[BreachExchange] Magecart Group Compromises Plugin Used in Thousands of Stores, Makes Rookie Mistake

Destry Winant destry at riskbasedsecurity.com
Tue Oct 9 20:36:13 EDT 2018


A group behind recent Magecart campaigns made a mistake that could
have cost thousands of web stores the payment card data of their
customers when they checked out.

The cybercriminals managed to compromise the popular Shopper Approved
plugin used by online merchants to collect customer reviews and
ratings. The plugin helps increase visibility by displaying the
reviews in strategic locations through advertising networks from
Google or Microsoft.

Security researchers from digital risk management company RiskIQ
received an alert on September 15 from their systems for positive
identification of the Magecart skimming code in the certificate.js
script of the Shopper Approved seal code.

The investigation revealed that the attackers injected the code
without applying any obfuscation, which made it easy to detect and
identify. Aware of the mistake, they returned about 15 minutes later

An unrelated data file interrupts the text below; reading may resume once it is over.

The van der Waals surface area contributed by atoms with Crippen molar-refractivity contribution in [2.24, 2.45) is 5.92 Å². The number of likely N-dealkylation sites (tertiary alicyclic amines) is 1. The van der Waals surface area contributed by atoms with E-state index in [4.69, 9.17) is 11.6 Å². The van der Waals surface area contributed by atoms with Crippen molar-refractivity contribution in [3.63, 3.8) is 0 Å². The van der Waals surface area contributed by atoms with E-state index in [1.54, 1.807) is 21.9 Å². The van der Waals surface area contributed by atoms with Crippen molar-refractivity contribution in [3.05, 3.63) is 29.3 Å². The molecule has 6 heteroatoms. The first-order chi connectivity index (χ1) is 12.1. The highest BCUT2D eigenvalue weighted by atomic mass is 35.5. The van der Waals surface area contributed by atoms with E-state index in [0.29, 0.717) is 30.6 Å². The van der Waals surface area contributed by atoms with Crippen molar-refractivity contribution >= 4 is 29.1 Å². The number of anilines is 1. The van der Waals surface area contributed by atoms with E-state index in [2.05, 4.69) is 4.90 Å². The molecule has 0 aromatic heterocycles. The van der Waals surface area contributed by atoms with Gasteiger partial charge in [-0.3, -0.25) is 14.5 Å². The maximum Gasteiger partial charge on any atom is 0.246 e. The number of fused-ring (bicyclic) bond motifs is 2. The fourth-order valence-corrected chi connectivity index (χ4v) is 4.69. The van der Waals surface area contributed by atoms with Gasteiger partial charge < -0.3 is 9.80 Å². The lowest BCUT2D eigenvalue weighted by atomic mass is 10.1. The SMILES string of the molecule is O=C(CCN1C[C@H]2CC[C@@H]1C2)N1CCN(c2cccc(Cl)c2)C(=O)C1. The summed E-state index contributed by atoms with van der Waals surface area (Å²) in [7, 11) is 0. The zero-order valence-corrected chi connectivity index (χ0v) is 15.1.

and modified the skimmer to hide it.

This blunder, although minor, was enough to let researchers view the
clean code without having to resort to deobfuscation techniques.

Of note is the drop server set up by the attackers to receive the
payment card data, which is the same used in the Feedify hack, a month

RiskIQ used several channels of communication to alert Shopper
Approved of the compromise and help them mitigate the issue. Two days
later, the skimmer code was removed from the store review widget. An
investigation was also started to learn the source of the compromise.

“While Shopper Approved is active on thousands of websites, only a
small fraction of their clients were impacted,” RiskIQ says in a
report shared with BleepingComputer in advance.

Shopper Approved identified clients that loaded the compromised script
and contacted them to help remediate the issues.

At least seven groups associated with Magecart campaigns

Magecart is the term used for multiple groups that either compromise
shopping websites directly or go further up the stream and infect
plugins used by a large number of online stores, in an attempt to
score big.

At the moment, RiskIQ distinguishes between seven groups, some of them
responsible for the Ticketmaster, British Airways, Feedify, and Newegg

The recommendation from the experts is to remove third-party code from
checkout pages. Many payment service providers have already adopted
this practice, RiskIQ informs.

The Magecart threat is unlikely to disappear any time soon. In fact, a
sharp increase in the number of attacks has been spotted in September
by multiple security outfits.

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